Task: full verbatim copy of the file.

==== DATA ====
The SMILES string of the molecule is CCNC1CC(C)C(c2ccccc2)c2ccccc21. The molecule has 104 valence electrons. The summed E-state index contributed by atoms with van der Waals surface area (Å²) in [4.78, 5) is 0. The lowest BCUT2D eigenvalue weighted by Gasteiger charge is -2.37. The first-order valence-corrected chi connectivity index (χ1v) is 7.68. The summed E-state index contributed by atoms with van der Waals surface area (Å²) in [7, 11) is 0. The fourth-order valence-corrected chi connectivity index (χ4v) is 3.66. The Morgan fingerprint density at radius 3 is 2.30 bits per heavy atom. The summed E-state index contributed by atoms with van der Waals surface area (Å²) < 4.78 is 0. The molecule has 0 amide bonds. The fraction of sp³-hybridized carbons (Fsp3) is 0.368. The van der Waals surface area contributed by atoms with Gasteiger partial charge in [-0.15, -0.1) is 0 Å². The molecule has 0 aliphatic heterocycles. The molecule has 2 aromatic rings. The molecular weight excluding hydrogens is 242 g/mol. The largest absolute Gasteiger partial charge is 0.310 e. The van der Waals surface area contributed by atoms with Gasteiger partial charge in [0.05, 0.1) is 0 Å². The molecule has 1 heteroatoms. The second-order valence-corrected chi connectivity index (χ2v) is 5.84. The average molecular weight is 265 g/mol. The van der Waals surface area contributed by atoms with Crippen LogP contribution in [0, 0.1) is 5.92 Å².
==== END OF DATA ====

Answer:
The SMILES string of the molecule is CCNC1CC(C)C(c2ccccc2)c2ccccc21. The molecule has 104 valence electrons. The summed E-state index contributed by atoms with van der Waals surface area (Å²) in [4.78, 5) is 0. The lowest BCUT2D eigenvalue weighted by Gasteiger charge is -2.37. The first-order valence-corrected chi connectivity index (χ1v) is 7.68. The summed E-state index contributed by atoms with van der Waals surface area (Å²) in [7, 11) is 0. The fourth-order valence-corrected chi connectivity index (χ4v) is 3.66. The Morgan fingerprint density at radius 3 is 2.30 bits per heavy atom. The summed E-state index contributed by atoms with van der Waals surface area (Å²) < 4.78 is 0. The molecule has 0 amide bonds. The fraction of sp³-hybridized carbons (Fsp3) is 0.368. The van der Waals surface area contributed by atoms with Gasteiger partial charge in [-0.15, -0.1) is 0 Å². The molecule has 0 aliphatic heterocycles. The molecule has 2 aromatic rings. The molecular weight excluding hydrogens is 242 g/mol. The largest absolute Gasteiger partial charge is 0.310 e. The van der Waals surface area contributed by atoms with Gasteiger partial charge in [0.05, 0.1) is 0 Å². The molecule has 1 heteroatoms. The second-order valence-corrected chi connectivity index (χ2v) is 5.84. The average molecular weight is 265 g/mol. The van der Waals surface area contributed by atoms with Crippen LogP contribution in [0, 0.1) is 5.92 Å².